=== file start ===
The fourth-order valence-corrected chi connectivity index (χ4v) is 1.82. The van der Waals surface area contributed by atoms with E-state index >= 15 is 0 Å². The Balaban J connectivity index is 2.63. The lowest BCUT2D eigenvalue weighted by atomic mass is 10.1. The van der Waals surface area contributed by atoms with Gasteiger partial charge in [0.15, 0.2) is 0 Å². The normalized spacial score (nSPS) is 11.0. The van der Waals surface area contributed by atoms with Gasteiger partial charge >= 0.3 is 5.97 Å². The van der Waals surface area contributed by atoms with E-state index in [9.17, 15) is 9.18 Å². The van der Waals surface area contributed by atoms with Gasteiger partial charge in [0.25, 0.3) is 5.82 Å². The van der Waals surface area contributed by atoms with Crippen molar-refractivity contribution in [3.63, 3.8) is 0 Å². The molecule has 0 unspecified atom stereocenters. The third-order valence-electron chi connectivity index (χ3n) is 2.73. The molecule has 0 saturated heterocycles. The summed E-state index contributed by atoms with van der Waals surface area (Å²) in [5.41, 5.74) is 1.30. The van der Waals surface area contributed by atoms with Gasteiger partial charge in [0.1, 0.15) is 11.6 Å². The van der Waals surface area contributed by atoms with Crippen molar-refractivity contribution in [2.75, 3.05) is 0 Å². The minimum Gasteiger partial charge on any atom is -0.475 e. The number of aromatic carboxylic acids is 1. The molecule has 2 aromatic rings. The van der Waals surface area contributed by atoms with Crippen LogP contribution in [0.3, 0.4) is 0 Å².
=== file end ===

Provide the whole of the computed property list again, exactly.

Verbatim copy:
The fourth-order valence-corrected chi connectivity index (χ4v) is 1.82. The van der Waals surface area contributed by atoms with E-state index >= 15 is 0 Å². The Balaban J connectivity index is 2.63. The lowest BCUT2D eigenvalue weighted by atomic mass is 10.1. The van der Waals surface area contributed by atoms with Gasteiger partial charge in [0.15, 0.2) is 0 Å². The normalized spacial score (nSPS) is 11.0. The van der Waals surface area contributed by atoms with Gasteiger partial charge >= 0.3 is 5.97 Å². The van der Waals surface area contributed by atoms with E-state index in [9.17, 15) is 9.18 Å². The van der Waals surface area contributed by atoms with Gasteiger partial charge in [0.25, 0.3) is 5.82 Å². The van der Waals surface area contributed by atoms with Crippen molar-refractivity contribution in [3.63, 3.8) is 0 Å². The molecule has 0 unspecified atom stereocenters. The third-order valence-electron chi connectivity index (χ3n) is 2.73. The molecule has 0 saturated heterocycles. The summed E-state index contributed by atoms with van der Waals surface area (Å²) in [5.41, 5.74) is 1.30. The van der Waals surface area contributed by atoms with Gasteiger partial charge in [0.1, 0.15) is 11.6 Å². The van der Waals surface area contributed by atoms with Crippen molar-refractivity contribution in [2.75, 3.05) is 0 Å². The minimum Gasteiger partial charge on any atom is -0.475 e. The number of aromatic carboxylic acids is 1. The molecule has 2 aromatic rings. The van der Waals surface area contributed by atoms with Crippen LogP contribution in [0.3, 0.4) is 0 Å².